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NIM nanosystems initiative munich

Tuesday, 06 July, 2010

The attraction of gold

Electric voltage controls the chemical bonding of DNA

There are two ways to create nanostructures: scientists either split larger structures into pieces or they combine tiny building blocks to build new systems. In order to succeed in the latter approach they have to pick up the separate parts and place them with nanometer precision. Biophysicists at the Ludwig-Maximilians-Universität (LMU) München have now developed a technique for the exact arrangement of separate DNA molecules on a gold electrode, without any extensive preparation needed, neither for the gold surface nor for the DNA. NIM scientist Hermann Gaub, Professor for Biophysics, and his group members made use of electro chemistry. By switching an electric voltage applied to the gold electrode, the researchers are able to control, whether the DNA binds chemically with the gold atoms or not. A negative voltage lets the molecule bind to the surface. A positive voltage leaves it free.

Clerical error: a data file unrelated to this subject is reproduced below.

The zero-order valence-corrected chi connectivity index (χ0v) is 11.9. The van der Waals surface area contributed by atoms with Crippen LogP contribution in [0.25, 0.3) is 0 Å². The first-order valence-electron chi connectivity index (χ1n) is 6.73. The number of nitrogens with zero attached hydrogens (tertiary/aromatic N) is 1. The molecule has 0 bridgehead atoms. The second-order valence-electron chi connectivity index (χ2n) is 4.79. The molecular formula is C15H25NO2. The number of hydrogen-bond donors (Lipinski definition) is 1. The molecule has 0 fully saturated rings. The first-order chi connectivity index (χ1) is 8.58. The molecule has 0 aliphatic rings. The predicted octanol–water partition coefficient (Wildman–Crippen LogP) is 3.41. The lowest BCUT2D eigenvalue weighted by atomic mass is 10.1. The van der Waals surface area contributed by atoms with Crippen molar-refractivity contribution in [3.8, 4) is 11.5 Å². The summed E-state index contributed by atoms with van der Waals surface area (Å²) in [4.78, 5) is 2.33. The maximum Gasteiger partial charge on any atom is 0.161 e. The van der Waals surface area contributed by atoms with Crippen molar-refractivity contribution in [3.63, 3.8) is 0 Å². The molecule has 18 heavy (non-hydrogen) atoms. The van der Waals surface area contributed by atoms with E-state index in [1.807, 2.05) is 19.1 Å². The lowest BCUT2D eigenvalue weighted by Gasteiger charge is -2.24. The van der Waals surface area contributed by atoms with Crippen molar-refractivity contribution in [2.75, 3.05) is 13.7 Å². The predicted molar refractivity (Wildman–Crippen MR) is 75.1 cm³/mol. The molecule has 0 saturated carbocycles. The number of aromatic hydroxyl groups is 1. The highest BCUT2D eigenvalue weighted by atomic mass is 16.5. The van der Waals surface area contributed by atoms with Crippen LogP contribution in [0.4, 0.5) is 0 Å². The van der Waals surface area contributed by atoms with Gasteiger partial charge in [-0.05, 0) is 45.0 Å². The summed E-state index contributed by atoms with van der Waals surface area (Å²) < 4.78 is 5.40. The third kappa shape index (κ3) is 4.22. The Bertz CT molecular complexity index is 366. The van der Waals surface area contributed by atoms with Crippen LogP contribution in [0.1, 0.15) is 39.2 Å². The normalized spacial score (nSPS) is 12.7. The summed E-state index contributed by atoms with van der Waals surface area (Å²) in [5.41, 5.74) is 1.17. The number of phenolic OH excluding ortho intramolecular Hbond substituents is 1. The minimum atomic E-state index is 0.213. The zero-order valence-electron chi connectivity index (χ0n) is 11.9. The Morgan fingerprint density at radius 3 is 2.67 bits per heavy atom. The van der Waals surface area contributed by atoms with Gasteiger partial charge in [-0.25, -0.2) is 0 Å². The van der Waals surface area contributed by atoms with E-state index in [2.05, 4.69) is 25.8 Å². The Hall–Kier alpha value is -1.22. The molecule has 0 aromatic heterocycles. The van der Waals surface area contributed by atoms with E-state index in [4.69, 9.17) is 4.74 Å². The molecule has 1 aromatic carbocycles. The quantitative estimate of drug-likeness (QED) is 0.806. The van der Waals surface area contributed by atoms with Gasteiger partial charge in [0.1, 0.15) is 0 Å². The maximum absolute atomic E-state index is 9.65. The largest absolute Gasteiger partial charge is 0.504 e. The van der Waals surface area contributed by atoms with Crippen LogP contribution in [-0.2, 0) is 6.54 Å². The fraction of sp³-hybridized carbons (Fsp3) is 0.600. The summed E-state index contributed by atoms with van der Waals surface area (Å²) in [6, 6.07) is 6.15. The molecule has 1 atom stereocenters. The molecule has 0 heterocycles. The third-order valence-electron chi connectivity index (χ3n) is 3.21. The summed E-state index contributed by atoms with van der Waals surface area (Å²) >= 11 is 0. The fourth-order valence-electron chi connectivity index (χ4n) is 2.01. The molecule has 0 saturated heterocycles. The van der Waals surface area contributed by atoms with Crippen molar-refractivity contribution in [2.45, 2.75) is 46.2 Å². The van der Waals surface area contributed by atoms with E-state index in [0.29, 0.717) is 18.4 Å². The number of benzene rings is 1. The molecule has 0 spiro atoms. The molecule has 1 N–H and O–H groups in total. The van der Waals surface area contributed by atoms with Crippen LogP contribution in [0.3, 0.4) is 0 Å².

To complete press release

To homepage Prof. Gaub



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